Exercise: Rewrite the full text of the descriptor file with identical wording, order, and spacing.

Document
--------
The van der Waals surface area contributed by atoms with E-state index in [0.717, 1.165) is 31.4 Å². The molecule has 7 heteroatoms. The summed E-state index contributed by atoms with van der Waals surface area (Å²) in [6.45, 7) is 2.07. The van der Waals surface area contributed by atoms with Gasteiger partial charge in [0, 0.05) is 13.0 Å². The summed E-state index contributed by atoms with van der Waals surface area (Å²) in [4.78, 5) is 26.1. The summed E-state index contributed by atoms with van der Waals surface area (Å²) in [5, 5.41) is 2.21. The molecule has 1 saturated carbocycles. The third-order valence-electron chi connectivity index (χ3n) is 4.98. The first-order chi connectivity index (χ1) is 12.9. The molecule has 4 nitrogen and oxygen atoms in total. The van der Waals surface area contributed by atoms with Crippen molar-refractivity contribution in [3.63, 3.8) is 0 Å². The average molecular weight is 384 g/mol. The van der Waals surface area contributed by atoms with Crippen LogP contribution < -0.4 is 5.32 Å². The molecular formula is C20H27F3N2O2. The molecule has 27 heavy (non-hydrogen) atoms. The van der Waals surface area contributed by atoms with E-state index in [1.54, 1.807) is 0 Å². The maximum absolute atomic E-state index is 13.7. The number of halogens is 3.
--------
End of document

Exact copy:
The van der Waals surface area contributed by atoms with E-state index in [0.717, 1.165) is 31.4 Å². The molecule has 7 heteroatoms. The summed E-state index contributed by atoms with van der Waals surface area (Å²) in [6.45, 7) is 2.07. The van der Waals surface area contributed by atoms with Gasteiger partial charge in [0, 0.05) is 13.0 Å². The summed E-state index contributed by atoms with van der Waals surface area (Å²) in [4.78, 5) is 26.1. The summed E-state index contributed by atoms with van der Waals surface area (Å²) in [5, 5.41) is 2.21. The molecule has 1 saturated carbocycles. The third-order valence-electron chi connectivity index (χ3n) is 4.98. The first-order chi connectivity index (χ1) is 12.9. The molecule has 4 nitrogen and oxygen atoms in total. The van der Waals surface area contributed by atoms with Crippen molar-refractivity contribution in [3.63, 3.8) is 0 Å². The average molecular weight is 384 g/mol. The van der Waals surface area contributed by atoms with Crippen LogP contribution < -0.4 is 5.32 Å². The molecular formula is C20H27F3N2O2. The molecule has 27 heavy (non-hydrogen) atoms. The van der Waals surface area contributed by atoms with E-state index in [1.54, 1.807) is 0 Å². The maximum absolute atomic E-state index is 13.7. The number of halogens is 3.